It should be good for the game. The November Nine had a purpose and was good for the game in its own way. I think most people are not happy with the 100-day layoff.

The November Nine was good for some marketing purposes and the taped telecast leading up to it but to finish it all in the summer now and still have a two-day layoff between the final table is great.

The big benefit also is that we’re now live on ESPN for the whole Main Event. You still get the same three-day final table, it’s just in July.

PL: Do you have any highlights from the November Nine era?

Poker doesn’t seem like much of a spectator sport — people imagine gritty backrooms — so to be in the Penn & Teller theater gave it a whole different feel.

Everyone had like a hundred people in the audience, dressed for the occasion. It felt more like rugby or a College football game. That was great to have.

PL: Is there anything you miss from the old days of poker?

When I started doing this I had no history in tournament poker but I miss Binion’s Horseshoe. I missed it even when we were still there. It just had the feel of old Las Vegas. It had the feel of gambling.

It also had a little urine smell sometimes but it just felt like old Las Vegas. Gritty gambling. It was downtown. I miss Binion’s.

PL: You and Lon McEachern are basically the original poker commentators. Do you listen to other broadcasts? If so, which ones do you like?

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I listen to almost all of them. It’s a fairly small community. I listen to the EPT and I love James Hartigan and Joe Stapleton. Stapes does a lot and I love all of it.

I watch the World Poker Tour, not as much as the others, but I’ve always loved listening to Mike Sexton. I wish I could have his voice. There’s something about it. It just sounds like poker.

Now I watch Poker Night in America also where Stapes shows up with Chris Hanson. I like that.

Most of the other guys I really enjoy. I also love Ali Nejad and Nick Schulman who have done the Super High Roller Bowl. They both do their jobs better than Lon and I do our jobs so maybe something bad will happen to them. [Laughs]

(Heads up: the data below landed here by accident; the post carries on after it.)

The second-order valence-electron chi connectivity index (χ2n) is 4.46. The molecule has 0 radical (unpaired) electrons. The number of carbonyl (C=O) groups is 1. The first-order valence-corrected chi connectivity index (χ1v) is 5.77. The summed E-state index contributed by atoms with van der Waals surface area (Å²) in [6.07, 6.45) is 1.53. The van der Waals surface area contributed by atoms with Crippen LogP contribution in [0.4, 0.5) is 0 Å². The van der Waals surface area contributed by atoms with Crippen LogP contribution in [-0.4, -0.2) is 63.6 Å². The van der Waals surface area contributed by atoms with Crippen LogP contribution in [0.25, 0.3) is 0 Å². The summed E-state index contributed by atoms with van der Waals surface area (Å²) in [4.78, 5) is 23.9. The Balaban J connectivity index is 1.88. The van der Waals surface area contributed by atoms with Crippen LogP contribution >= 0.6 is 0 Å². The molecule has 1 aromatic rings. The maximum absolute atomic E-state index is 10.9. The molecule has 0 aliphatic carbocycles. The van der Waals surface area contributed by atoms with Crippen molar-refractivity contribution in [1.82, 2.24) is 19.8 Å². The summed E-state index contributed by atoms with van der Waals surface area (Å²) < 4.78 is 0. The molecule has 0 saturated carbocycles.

PL: How much longer do you see yourself commentating on poker? Have you considered retirement at all?

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Mike Sexton has the most "poker" voice?

I have no idea. When we were doing it for the first year I thought that would be it. Then I thought I’d be done after five years.

I mean when we started there was no poker on television. So why would we be doing more? Who’s going to watch poker on television?

I thought I would do it for five years because that’s generally how long I do things in my creative life. Now it’s been 15 years and I’m qualified to do nothing else at this point. [Laughs]

Since I’m still in my 50s I can do it for awhile before having to retire.

PL: Do you still enjoy it?

I still enjoy it. I love doing broadcasts. It’s creative. It’s entertainment. I love doing that.

If we were just doing poker analytics and strategy — I’m out of the booth. I can’t do that and I don’t enjoy watching that.

I enjoy doing it this way. It’s just a lot of fun.

PL: One last question. Remind me, what’s the deal with passing out Starburst at your table?

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Who wants Starburst?

I started the Starburst a few years ago. I used to bring it for a snack. Sometimes these tournaments feel like a cemetery or a morgue.

People are too serious. I found out that when you offer Starburst early on it works like a cocktail. Everybody loosens up.

Generally, in tournaments, I offer people Starburst. I tell them sometimes not to eat them and keep them as a lucky Starburst.

I’ve had people come up to me to tell me they want another Starburst because they cashed last time they got one.

It just makes the table feel better. We should be having a good time.

I’m not a paid sponsor either. Starburst just does the job very cheaply.